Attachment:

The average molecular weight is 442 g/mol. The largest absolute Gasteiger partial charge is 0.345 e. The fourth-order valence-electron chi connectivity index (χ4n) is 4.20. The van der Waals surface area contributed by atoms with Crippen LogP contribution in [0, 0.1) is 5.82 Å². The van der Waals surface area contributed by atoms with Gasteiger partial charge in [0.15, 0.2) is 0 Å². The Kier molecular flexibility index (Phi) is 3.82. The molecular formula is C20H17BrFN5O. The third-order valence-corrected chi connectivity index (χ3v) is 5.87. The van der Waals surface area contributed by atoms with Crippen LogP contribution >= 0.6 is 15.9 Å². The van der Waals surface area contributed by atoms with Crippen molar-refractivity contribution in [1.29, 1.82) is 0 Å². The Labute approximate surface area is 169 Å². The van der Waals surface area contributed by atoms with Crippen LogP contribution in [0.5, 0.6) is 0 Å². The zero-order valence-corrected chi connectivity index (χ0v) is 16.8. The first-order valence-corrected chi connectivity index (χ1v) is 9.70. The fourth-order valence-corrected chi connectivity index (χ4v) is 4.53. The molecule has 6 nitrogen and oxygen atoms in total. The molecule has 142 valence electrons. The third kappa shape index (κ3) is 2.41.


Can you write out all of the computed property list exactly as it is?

The average molecular weight is 442 g/mol. The largest absolute Gasteiger partial charge is 0.345 e. The fourth-order valence-electron chi connectivity index (χ4n) is 4.20. The van der Waals surface area contributed by atoms with Crippen LogP contribution in [0, 0.1) is 5.82 Å². The van der Waals surface area contributed by atoms with Gasteiger partial charge in [0.15, 0.2) is 0 Å². The Kier molecular flexibility index (Phi) is 3.82. The molecular formula is C20H17BrFN5O. The third-order valence-corrected chi connectivity index (χ3v) is 5.87. The van der Waals surface area contributed by atoms with Crippen LogP contribution >= 0.6 is 15.9 Å². The van der Waals surface area contributed by atoms with Crippen molar-refractivity contribution in [1.29, 1.82) is 0 Å². The Labute approximate surface area is 169 Å². The van der Waals surface area contributed by atoms with Crippen LogP contribution in [0.5, 0.6) is 0 Å². The zero-order valence-corrected chi connectivity index (χ0v) is 16.8. The first-order valence-corrected chi connectivity index (χ1v) is 9.70. The fourth-order valence-corrected chi connectivity index (χ4v) is 4.53. The molecule has 6 nitrogen and oxygen atoms in total. The molecule has 142 valence electrons. The third kappa shape index (κ3) is 2.41.